Is e-filing really a much better way to file your taxes?
Americans and the IRS might not agree on everything, but they’re mostly on the same page in regards to e-filing individual income tax returns.
The majority of individual income tax returns submitted to the IRS are e-filed. E-filing is popular because it’s a win-win for taxpayers and the IRS.
When you e-file your federal income tax return, you save the IRS cash because its employees don’t have to spend time manually processing your return. In return, you could find any refund you are owed faster, particularly in the event that you have it directly deposited into your bank accounts.
However, what about security? And can electronic filing really provide you access to all of the forms you might need in case you’ve got a intricate tax situation? Are there situations when you can’t e-file? Let’s look at the benefits of e-filing, and whether it may be the very best filing choice for your needs.
If you are thinking about e-filing, a Few of the advantages include:
- Quick confirmation your forms have been obtained: The IRS will affirm a tax filing has been received within 24 hours of digital submission. For paper filers, the IRS doesn’t send any acknowledgment that your forms have arrived safely.
Timely refunds: When you submit a paper filing, it can take six to eight weeks to be given a tax refund. With e-filing, you’ll receive your money in 3 weeks or not. Choosing direct deposit can also accelerate the refund procedure.
Reduced likelihood of errors: In accordance with the IRS, there’s approximately a 1% error rate on e-filed yields, compared with a 20% speed of mistakes on paper filings. The IRS also provides more information on issues discovered on e-filed returns compared with paper returns.
Easy payment process: If you owe the IRS money, it is easier to cover at your convenience if you e-file. It’s possible to submit returns early and pay later if needed, provided that you pay from the April 15 filing deadline. You also have the choice to pay your balance by making use of the IRS Direct pay service from your checking account or savings account, submitting a credit card through a payment processor for a fee, or paying by check or money order.
Digital storage of tax data: Submitting returns electronically means there is a digital copy of your tax documents. So if something happens to your paperwork, then you will have a digital backup.
The fantastic news: Most taxpayers do opt to e-file and find those benefits — and the practice of doing so is easy.
- Use IRS Free File: If your adjusted gross income is $72,000 or not as you may be able to use the IRS Free File program.
- Free File Fillable Forms — If your income is more than $72,000 and you’re comfortable doing your taxes without any help, you can use Free File Fillable Forms from the IRS. The forms do the math for you and provide standard advice. You can simply do your federal return with these forms.
- Utilize an online tax preparation tax or service applications: Tax preparation software and online filing services are alternatives. These choices are an easy way to complete and e-file your forms. Some applications providers charge for their programs, Some are liberated. The program asks you simple questions about your life and finances to steer you through the completion of your types.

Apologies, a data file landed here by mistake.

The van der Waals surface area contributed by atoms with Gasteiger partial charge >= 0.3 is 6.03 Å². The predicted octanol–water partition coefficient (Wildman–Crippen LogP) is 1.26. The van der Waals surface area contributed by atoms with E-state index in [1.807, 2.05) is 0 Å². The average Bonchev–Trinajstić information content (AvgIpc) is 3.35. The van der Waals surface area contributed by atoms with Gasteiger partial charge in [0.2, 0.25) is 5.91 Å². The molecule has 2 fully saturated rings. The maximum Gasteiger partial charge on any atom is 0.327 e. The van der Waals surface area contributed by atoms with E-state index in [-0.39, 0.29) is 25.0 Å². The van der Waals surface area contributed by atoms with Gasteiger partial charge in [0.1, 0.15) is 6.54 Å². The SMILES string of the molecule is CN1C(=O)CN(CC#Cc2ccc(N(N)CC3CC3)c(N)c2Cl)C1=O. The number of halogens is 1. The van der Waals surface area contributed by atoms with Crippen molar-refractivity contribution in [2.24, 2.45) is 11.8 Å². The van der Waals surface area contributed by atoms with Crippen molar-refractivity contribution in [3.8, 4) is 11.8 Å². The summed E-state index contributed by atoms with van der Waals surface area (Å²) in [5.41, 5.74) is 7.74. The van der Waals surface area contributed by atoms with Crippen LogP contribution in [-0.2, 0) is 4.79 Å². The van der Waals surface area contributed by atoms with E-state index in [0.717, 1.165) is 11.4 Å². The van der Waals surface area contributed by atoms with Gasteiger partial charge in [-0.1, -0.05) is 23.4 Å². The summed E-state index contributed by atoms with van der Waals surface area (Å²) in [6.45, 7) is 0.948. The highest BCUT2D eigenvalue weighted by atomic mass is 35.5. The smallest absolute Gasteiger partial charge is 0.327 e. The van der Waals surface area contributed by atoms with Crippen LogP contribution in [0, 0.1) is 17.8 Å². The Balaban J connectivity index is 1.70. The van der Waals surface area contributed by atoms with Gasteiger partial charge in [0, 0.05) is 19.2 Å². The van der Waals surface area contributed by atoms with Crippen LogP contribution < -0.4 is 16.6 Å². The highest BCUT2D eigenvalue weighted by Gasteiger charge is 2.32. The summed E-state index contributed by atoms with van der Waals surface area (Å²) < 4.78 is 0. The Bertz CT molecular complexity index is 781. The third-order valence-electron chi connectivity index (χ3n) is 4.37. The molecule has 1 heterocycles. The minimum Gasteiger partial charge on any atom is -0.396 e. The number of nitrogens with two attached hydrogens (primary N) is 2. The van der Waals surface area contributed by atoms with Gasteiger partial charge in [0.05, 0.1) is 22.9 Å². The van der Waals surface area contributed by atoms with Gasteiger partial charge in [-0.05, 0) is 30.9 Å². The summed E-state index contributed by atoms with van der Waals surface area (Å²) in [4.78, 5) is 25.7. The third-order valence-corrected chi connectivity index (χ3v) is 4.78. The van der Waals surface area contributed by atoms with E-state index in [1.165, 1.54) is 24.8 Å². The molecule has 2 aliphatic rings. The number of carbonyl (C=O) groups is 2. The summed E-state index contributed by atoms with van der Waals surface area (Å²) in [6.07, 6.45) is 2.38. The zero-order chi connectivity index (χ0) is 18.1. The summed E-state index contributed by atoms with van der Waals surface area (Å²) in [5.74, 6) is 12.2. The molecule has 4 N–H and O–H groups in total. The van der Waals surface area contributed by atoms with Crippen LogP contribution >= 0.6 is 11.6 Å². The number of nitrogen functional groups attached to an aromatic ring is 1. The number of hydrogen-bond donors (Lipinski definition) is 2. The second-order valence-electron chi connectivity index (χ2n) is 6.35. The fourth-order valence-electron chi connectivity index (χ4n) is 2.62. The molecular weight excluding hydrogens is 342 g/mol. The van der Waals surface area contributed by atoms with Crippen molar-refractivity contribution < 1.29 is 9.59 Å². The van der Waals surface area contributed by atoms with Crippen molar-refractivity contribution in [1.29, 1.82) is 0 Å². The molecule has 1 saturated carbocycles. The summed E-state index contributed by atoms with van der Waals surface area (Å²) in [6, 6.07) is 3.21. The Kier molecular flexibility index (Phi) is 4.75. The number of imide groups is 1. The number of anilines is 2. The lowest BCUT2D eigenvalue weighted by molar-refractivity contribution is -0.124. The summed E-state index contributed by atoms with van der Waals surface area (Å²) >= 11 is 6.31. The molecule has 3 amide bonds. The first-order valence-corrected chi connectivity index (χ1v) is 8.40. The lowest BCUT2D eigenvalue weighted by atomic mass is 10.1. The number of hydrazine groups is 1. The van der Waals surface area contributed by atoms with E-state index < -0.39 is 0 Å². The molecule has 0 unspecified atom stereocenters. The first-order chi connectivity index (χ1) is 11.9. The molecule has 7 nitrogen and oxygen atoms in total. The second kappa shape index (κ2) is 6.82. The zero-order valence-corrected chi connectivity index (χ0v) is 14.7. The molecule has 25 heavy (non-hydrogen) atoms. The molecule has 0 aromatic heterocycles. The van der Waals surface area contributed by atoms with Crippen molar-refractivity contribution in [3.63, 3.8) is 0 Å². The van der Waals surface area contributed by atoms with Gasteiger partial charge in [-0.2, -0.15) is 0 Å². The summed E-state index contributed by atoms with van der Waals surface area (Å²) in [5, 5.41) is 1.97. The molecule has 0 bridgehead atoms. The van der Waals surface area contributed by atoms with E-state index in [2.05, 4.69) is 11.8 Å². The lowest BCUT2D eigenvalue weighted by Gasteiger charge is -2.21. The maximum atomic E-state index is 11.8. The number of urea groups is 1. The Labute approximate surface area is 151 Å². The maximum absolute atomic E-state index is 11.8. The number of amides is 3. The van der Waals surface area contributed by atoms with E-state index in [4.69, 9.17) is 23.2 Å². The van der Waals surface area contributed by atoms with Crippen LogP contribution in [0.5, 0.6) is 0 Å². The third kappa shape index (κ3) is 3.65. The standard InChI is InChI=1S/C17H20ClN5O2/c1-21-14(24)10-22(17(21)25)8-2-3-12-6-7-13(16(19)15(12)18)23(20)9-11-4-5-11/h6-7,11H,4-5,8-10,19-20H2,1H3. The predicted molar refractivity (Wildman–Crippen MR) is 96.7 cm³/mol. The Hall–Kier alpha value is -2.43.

- Get complimentary, in-person tax help: In most states, you can find volunteers to help prepare and e-file returns. But eligibility for free aid is typically limited based on income, and a few services appeal to particular demographic groups.
- Hire a paid preparer: Paid tax preparers, including CPAs, can e-file returns for you if they’re licensed IRS e-file providers. The IRS maintains a database of authorized providers, but be aware this alternative is likely to be the most costly one.
Employing online tax prep software is far and away the favored approach of most taxpayers. In fact, the IRS says it anticipated over four in five tax returns to be filed through tax return prep software.
Is e-filing really stable?
While e-filing is convenient, you may be worried about security — particularly with all these data breaches. But experts agree this is not an issue that should dissuade you from e-filing.
“E-filing a tax return has turned out to be a very secure way to file your taxes,” states Scott Grissom, vice president of product leadership, advertising and revenue at LegalShield. “In actuality, it may be more secure than paper filing as you’re sending your personal information through an encrypted network rather than exposing your data in the email.”
Dennis Chow, vice president of data security at SCIS Security, explains the IRS has put security measures in place to keep your data safe. “Trainers normally use IRS particular APIs that require token sessions,” Chow says. “All of this can be routed over TLS encrypted links .”
It’s important to use a trusted service that will help you file your taxes. Chow advises not to e-file on a computer or utilize an internet connection that is not private.
For many taxpayers, it is sensible to e-file a yield because it’s the most convenient way to submit your tax information to the IRS and it allows for timely refunds and easy payment options. Just be sure that you use tax preparation software from a trusted source, so that you may ensure the information you provide to transmit to the IRS will be kept secure.